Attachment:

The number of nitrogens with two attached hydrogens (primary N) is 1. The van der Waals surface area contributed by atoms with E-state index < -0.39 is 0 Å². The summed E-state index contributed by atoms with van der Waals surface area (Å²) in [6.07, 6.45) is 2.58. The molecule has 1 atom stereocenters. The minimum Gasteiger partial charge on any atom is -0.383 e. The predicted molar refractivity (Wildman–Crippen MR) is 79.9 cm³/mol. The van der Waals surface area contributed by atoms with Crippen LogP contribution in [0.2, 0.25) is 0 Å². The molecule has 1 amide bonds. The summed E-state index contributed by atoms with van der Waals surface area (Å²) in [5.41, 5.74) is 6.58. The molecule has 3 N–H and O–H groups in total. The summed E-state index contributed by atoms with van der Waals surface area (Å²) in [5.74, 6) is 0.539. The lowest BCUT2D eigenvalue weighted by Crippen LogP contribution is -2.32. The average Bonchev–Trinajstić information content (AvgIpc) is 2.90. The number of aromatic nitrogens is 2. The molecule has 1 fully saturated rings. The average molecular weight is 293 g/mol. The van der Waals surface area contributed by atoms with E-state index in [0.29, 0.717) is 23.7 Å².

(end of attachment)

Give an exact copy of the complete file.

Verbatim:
The number of nitrogens with two attached hydrogens (primary N) is 1. The van der Waals surface area contributed by atoms with E-state index < -0.39 is 0 Å². The summed E-state index contributed by atoms with van der Waals surface area (Å²) in [6.07, 6.45) is 2.58. The molecule has 1 atom stereocenters. The minimum Gasteiger partial charge on any atom is -0.383 e. The predicted molar refractivity (Wildman–Crippen MR) is 79.9 cm³/mol. The van der Waals surface area contributed by atoms with Crippen LogP contribution in [0.2, 0.25) is 0 Å². The molecule has 1 amide bonds. The summed E-state index contributed by atoms with van der Waals surface area (Å²) in [5.41, 5.74) is 6.58. The molecule has 3 N–H and O–H groups in total. The summed E-state index contributed by atoms with van der Waals surface area (Å²) in [5.74, 6) is 0.539. The lowest BCUT2D eigenvalue weighted by Crippen LogP contribution is -2.32. The average Bonchev–Trinajstić information content (AvgIpc) is 2.90. The number of aromatic nitrogens is 2. The molecule has 1 fully saturated rings. The average molecular weight is 293 g/mol. The van der Waals surface area contributed by atoms with E-state index in [0.29, 0.717) is 23.7 Å².